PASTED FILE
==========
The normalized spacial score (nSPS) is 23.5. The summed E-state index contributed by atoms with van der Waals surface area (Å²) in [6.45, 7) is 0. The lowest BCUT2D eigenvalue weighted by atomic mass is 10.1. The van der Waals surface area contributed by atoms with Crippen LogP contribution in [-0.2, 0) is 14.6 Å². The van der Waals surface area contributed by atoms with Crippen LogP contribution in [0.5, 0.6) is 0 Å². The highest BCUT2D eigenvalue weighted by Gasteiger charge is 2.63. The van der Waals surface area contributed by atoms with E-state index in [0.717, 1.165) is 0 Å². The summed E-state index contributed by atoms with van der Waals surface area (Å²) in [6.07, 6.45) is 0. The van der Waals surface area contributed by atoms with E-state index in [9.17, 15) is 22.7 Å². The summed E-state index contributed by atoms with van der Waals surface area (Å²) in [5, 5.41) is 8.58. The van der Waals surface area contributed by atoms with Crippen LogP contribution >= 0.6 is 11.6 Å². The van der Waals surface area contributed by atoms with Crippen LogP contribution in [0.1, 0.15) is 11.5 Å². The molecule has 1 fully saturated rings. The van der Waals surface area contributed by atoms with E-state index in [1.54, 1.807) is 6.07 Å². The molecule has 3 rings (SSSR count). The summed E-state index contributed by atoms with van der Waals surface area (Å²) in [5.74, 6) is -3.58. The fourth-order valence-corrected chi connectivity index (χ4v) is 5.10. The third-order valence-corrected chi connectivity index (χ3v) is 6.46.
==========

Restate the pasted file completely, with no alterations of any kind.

The normalized spacial score (nSPS) is 23.5. The summed E-state index contributed by atoms with van der Waals surface area (Å²) in [6.45, 7) is 0. The lowest BCUT2D eigenvalue weighted by atomic mass is 10.1. The van der Waals surface area contributed by atoms with Crippen LogP contribution in [-0.2, 0) is 14.6 Å². The van der Waals surface area contributed by atoms with Crippen LogP contribution in [0.5, 0.6) is 0 Å². The highest BCUT2D eigenvalue weighted by Gasteiger charge is 2.63. The van der Waals surface area contributed by atoms with E-state index in [0.717, 1.165) is 0 Å². The summed E-state index contributed by atoms with van der Waals surface area (Å²) in [6.07, 6.45) is 0. The van der Waals surface area contributed by atoms with E-state index in [9.17, 15) is 22.7 Å². The summed E-state index contributed by atoms with van der Waals surface area (Å²) in [5, 5.41) is 8.58. The van der Waals surface area contributed by atoms with Crippen LogP contribution >= 0.6 is 11.6 Å². The van der Waals surface area contributed by atoms with Crippen LogP contribution in [0.1, 0.15) is 11.5 Å². The molecule has 1 fully saturated rings. The van der Waals surface area contributed by atoms with E-state index in [1.54, 1.807) is 6.07 Å². The molecule has 3 rings (SSSR count). The summed E-state index contributed by atoms with van der Waals surface area (Å²) in [5.74, 6) is -3.58. The fourth-order valence-corrected chi connectivity index (χ4v) is 5.10. The third-order valence-corrected chi connectivity index (χ3v) is 6.46.